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Gujarat: Goat traders use social media for sales as bakri mandis shift online

For close to six years, 38-year-old Leela Madi and her family have been raising a dozen goats in their home in a clustered settlement on the banks of Vishwamitri river in Vadodara.

Written by Kamaal Saiyed, Aditi Raja | Surat/vadodara | Updated: July 18, 2020 8:16:32 pm
Vadodara goat mandi, Surat goat mandi, Surat bakri mandi, Vadodara bakri mandi, India news, Indian Express The curbs on transport of livestock from Rajasthan and Madhya Pradesh, as well as the ongoing ban on animal markets and large gatherings, due to the Covid-19 pandemic has meant that local animal farmers are sought after. (Express File Photo)

In a huge pen, goats of all breeds and sizes are paraded in a way they may be captured on camera. Ashfak Noorani, a goat trader, gives a running commentary on the goats that come before the camera. The herder pushes a red goat – he calls it a Sirohi breed – onto an electronic weighing scale and the goat jumps out. He pushes it again as Noorani reads the weight on the screen and quotes the price off the camera.

Noorani has sourced goats from Rajasthan And Saurashtra, for Bakri Eid on July 31, and kept them in a hired farm in Unn area of Surat. He shares the link of the video that he has posted on YouTube. He ends his commentary with, “Please do not come in crowds to pick your goats and wear masks. We have made arrangements for sanitisers. Come before curfew hours.”

Noorani told this paper, “Due to the Covid-19 pandemic, I have brought goats of low budget for customers this year. Today, I have around 500 goats at my farm. I have shared their photos and videos on social media along with my phone number, so that people can see the goats themselves and come to me to make the purchase after selection. We call customers turn by turn so that no footfall takes place at a time.” Last year, Noorani had sold 1,500 goats.

For close to six years, 38-year-old Leela Madi and her family have been raising a dozen goats in their home in a clustered settlement on the banks of Vishwamitri river in Vadodara. Every year, their one-year-old goats fetch around Rs 8,000 each, depending on their size, but the lump-sum amount keeps the Madis going through the year. This year, Madi has already sold four of her tribe for Rs 12,000 each. The higher price, she says, is due to the demand for well-bred goats locally, in the absence of the livestock fair that is a common sight ahead of Bakri Eid.

Madi says, “For about a year, we keep the male goats well-fed, walk along the Vishwamitri swamps to pluck the best tender grass from the midst of the thorns and raise them with utmost care for Eid auctions. This year, it has been different – we didn’t even have to step out. There are local traders coming to us, askiing us to reserve the goats. I have 10 male goats out of which I have already sold four and received advance money for three. The parties said they live in residential colonies and will take delivery only a day ahead of Eid. I have been entrusted to take care of the goats.”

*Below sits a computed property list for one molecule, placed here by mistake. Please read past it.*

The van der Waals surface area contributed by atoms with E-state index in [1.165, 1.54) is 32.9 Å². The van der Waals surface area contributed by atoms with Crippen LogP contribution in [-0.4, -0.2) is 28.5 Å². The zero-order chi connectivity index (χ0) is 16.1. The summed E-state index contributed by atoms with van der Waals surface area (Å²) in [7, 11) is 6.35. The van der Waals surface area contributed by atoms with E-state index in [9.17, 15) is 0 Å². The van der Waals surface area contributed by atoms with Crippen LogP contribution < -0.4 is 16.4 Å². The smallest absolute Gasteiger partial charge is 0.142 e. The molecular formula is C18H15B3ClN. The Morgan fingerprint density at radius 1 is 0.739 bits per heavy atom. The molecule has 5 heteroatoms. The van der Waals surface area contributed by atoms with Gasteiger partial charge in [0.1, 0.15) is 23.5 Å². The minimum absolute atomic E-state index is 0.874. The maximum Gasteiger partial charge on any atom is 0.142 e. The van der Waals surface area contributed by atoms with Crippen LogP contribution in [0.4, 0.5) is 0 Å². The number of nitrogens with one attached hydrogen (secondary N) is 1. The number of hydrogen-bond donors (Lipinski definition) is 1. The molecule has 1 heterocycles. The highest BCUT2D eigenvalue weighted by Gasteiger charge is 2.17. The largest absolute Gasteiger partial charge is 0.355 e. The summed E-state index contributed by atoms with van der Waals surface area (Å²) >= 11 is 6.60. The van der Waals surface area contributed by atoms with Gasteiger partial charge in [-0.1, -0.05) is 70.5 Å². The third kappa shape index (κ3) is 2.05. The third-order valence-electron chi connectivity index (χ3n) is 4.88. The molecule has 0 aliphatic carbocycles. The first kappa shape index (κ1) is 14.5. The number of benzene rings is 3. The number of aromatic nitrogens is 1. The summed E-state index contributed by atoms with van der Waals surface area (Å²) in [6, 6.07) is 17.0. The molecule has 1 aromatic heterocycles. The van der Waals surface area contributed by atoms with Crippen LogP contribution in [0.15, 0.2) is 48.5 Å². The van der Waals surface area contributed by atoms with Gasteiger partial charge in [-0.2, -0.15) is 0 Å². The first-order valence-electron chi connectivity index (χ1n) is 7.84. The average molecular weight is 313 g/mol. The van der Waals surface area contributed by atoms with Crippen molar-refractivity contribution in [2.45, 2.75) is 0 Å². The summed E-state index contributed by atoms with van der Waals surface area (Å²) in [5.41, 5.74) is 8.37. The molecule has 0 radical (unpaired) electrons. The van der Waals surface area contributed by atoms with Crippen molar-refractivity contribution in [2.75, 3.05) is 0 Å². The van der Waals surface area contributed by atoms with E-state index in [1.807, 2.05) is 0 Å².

The curbs on transport of livestock from Rajasthan and Madhya Pradesh, as well as the ongoing ban on animal markets and large gatherings, due to the Covid-19 pandemic has meant that local animal farmers are sought after.

Abdul Rashid, a Vadodara-based facilitator of sacrificial goats for Bakri Eid, said, “The rate of sacrificial goats has reduced due to the current situation and financial crisis. Just two days back, a local seller in Panigate area of Vadodara, who quoted a price of about Rs 1.2 lakh for two heavy and handsome Billy goats, had to settle for Rs 60,000 each. In normal times, he would have gotten his price. But this time, the rearers want to sell off the goats they have raised instead of holding them back, because if the goats remain unsold for Eid, they are eventually sold to the butchers. That price will be not more than Rs 200 per kilo then.” Rashid added that although the overall price of the goats have come down, local farmers are benefitting from the marginal increase in price due to the demand.

In Surat, in regular times, lakhs of people visit annual weekly goat fairs and markets (mandis) held in several locations of the district, to purchase the finest bred livestock ahead of Bakri Eid. This year, along with the expansive Ranip Bakra Mandi in Ahmedabad, even Surat will not host any animal fair. About 90% of this livestock comes from Rajasthan and the remaining from Saurashtra and MP. As a result, some local traders are also connecting with their known circle of families seeking sacrificial goats through WhatsApp networks.

While many in the community still prefer to physically inspect the goats before purchase, some traders are relying on WhatsApp to negotiate deals. Leaflets with pictures of sheep and goats have been distributed in homes in Dariapur area of Ahmedabad with butchers’ phone contacts for the qurbani.

Ishaq Qureshi, a Surat-based butcher at Zampa Bazaar, said, “I have many customers from different areas, but movement is restricted due to Covid-19. I have taken pictures of goats and sent it to my friends and others, and even uploaded the photos on my WhatsApp status. I have started getting inquiry about the rates. I deliver the goats to their homes, once the deal is finalized.”

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